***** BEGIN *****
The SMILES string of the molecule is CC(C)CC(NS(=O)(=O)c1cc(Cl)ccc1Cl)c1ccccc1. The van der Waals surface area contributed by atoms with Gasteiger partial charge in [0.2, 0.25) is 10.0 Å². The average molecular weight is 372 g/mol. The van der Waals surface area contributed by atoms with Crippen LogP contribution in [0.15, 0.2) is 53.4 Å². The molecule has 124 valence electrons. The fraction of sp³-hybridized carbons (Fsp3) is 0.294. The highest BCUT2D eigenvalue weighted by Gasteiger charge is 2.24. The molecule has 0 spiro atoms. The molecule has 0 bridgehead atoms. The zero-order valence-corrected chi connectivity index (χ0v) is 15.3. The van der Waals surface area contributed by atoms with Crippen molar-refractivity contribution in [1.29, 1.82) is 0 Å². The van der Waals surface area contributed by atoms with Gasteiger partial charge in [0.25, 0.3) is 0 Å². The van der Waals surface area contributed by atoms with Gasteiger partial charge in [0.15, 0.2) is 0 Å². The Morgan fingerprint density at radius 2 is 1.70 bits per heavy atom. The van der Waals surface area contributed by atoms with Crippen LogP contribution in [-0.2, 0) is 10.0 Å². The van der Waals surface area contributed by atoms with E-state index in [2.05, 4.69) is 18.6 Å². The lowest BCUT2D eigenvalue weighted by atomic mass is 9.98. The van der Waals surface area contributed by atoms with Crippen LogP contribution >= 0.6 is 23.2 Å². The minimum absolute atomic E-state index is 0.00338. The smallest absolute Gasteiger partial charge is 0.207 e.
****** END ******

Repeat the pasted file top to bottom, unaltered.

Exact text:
The SMILES string of the molecule is CC(C)CC(NS(=O)(=O)c1cc(Cl)ccc1Cl)c1ccccc1. The van der Waals surface area contributed by atoms with Gasteiger partial charge in [0.2, 0.25) is 10.0 Å². The average molecular weight is 372 g/mol. The van der Waals surface area contributed by atoms with Crippen LogP contribution in [0.15, 0.2) is 53.4 Å². The molecule has 124 valence electrons. The fraction of sp³-hybridized carbons (Fsp3) is 0.294. The highest BCUT2D eigenvalue weighted by Gasteiger charge is 2.24. The molecule has 0 spiro atoms. The molecule has 0 bridgehead atoms. The zero-order valence-corrected chi connectivity index (χ0v) is 15.3. The van der Waals surface area contributed by atoms with Crippen molar-refractivity contribution in [1.29, 1.82) is 0 Å². The van der Waals surface area contributed by atoms with Gasteiger partial charge in [0.25, 0.3) is 0 Å². The van der Waals surface area contributed by atoms with Gasteiger partial charge in [0.15, 0.2) is 0 Å². The Morgan fingerprint density at radius 2 is 1.70 bits per heavy atom. The van der Waals surface area contributed by atoms with Crippen LogP contribution in [-0.2, 0) is 10.0 Å². The van der Waals surface area contributed by atoms with E-state index in [2.05, 4.69) is 18.6 Å². The lowest BCUT2D eigenvalue weighted by atomic mass is 9.98. The van der Waals surface area contributed by atoms with Crippen LogP contribution >= 0.6 is 23.2 Å². The minimum absolute atomic E-state index is 0.00338. The smallest absolute Gasteiger partial charge is 0.207 e.